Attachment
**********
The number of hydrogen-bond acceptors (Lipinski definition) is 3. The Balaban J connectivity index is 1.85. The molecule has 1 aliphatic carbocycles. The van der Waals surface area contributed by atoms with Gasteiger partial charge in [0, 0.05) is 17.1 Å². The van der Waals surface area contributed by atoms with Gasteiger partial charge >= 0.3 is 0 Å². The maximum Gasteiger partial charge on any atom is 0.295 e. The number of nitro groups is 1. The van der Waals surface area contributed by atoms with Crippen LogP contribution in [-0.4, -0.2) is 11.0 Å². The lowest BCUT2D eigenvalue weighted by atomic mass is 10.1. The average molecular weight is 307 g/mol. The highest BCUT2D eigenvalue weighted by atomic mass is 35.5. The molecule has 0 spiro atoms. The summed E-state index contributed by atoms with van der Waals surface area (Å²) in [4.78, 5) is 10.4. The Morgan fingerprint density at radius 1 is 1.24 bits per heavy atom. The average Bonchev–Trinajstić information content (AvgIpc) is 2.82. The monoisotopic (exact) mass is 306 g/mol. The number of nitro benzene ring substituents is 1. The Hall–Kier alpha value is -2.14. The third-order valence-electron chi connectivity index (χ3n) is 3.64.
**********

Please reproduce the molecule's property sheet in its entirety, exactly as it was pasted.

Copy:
The number of hydrogen-bond acceptors (Lipinski definition) is 3. The Balaban J connectivity index is 1.85. The molecule has 1 aliphatic carbocycles. The van der Waals surface area contributed by atoms with Gasteiger partial charge in [0, 0.05) is 17.1 Å². The van der Waals surface area contributed by atoms with Gasteiger partial charge >= 0.3 is 0 Å². The maximum Gasteiger partial charge on any atom is 0.295 e. The number of nitro groups is 1. The van der Waals surface area contributed by atoms with Crippen LogP contribution in [-0.4, -0.2) is 11.0 Å². The lowest BCUT2D eigenvalue weighted by atomic mass is 10.1. The average molecular weight is 307 g/mol. The highest BCUT2D eigenvalue weighted by atomic mass is 35.5. The molecule has 0 spiro atoms. The summed E-state index contributed by atoms with van der Waals surface area (Å²) in [4.78, 5) is 10.4. The Morgan fingerprint density at radius 1 is 1.24 bits per heavy atom. The average Bonchev–Trinajstić information content (AvgIpc) is 2.82. The monoisotopic (exact) mass is 306 g/mol. The number of nitro benzene ring substituents is 1. The Hall–Kier alpha value is -2.14. The third-order valence-electron chi connectivity index (χ3n) is 3.64.